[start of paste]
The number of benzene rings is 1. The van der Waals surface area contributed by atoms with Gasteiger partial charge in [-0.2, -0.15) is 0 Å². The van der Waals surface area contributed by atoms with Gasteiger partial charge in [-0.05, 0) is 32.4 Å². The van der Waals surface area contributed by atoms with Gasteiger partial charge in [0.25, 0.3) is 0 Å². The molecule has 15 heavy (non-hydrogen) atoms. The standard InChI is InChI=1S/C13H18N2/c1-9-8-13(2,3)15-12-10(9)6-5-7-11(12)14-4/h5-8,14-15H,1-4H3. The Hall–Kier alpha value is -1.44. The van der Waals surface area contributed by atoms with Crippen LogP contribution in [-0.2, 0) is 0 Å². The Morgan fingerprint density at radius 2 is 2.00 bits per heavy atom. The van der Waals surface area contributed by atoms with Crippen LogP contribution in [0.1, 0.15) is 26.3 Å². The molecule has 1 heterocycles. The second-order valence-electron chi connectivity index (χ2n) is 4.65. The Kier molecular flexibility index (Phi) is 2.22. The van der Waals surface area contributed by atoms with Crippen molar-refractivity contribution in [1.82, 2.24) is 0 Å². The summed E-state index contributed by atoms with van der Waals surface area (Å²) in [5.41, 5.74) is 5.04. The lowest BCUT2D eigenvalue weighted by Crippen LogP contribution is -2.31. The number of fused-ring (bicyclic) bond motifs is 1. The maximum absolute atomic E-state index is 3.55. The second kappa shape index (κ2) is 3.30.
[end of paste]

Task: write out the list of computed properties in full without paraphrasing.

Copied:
The number of benzene rings is 1. The van der Waals surface area contributed by atoms with Gasteiger partial charge in [-0.2, -0.15) is 0 Å². The van der Waals surface area contributed by atoms with Gasteiger partial charge in [-0.05, 0) is 32.4 Å². The van der Waals surface area contributed by atoms with Gasteiger partial charge in [0.25, 0.3) is 0 Å². The molecule has 15 heavy (non-hydrogen) atoms. The standard InChI is InChI=1S/C13H18N2/c1-9-8-13(2,3)15-12-10(9)6-5-7-11(12)14-4/h5-8,14-15H,1-4H3. The Hall–Kier alpha value is -1.44. The van der Waals surface area contributed by atoms with Crippen LogP contribution in [-0.2, 0) is 0 Å². The Morgan fingerprint density at radius 2 is 2.00 bits per heavy atom. The van der Waals surface area contributed by atoms with Crippen LogP contribution in [0.1, 0.15) is 26.3 Å². The molecule has 1 heterocycles. The second-order valence-electron chi connectivity index (χ2n) is 4.65. The Kier molecular flexibility index (Phi) is 2.22. The van der Waals surface area contributed by atoms with Crippen molar-refractivity contribution in [1.82, 2.24) is 0 Å². The summed E-state index contributed by atoms with van der Waals surface area (Å²) in [5.41, 5.74) is 5.04. The lowest BCUT2D eigenvalue weighted by Crippen LogP contribution is -2.31. The number of fused-ring (bicyclic) bond motifs is 1. The maximum absolute atomic E-state index is 3.55. The second kappa shape index (κ2) is 3.30.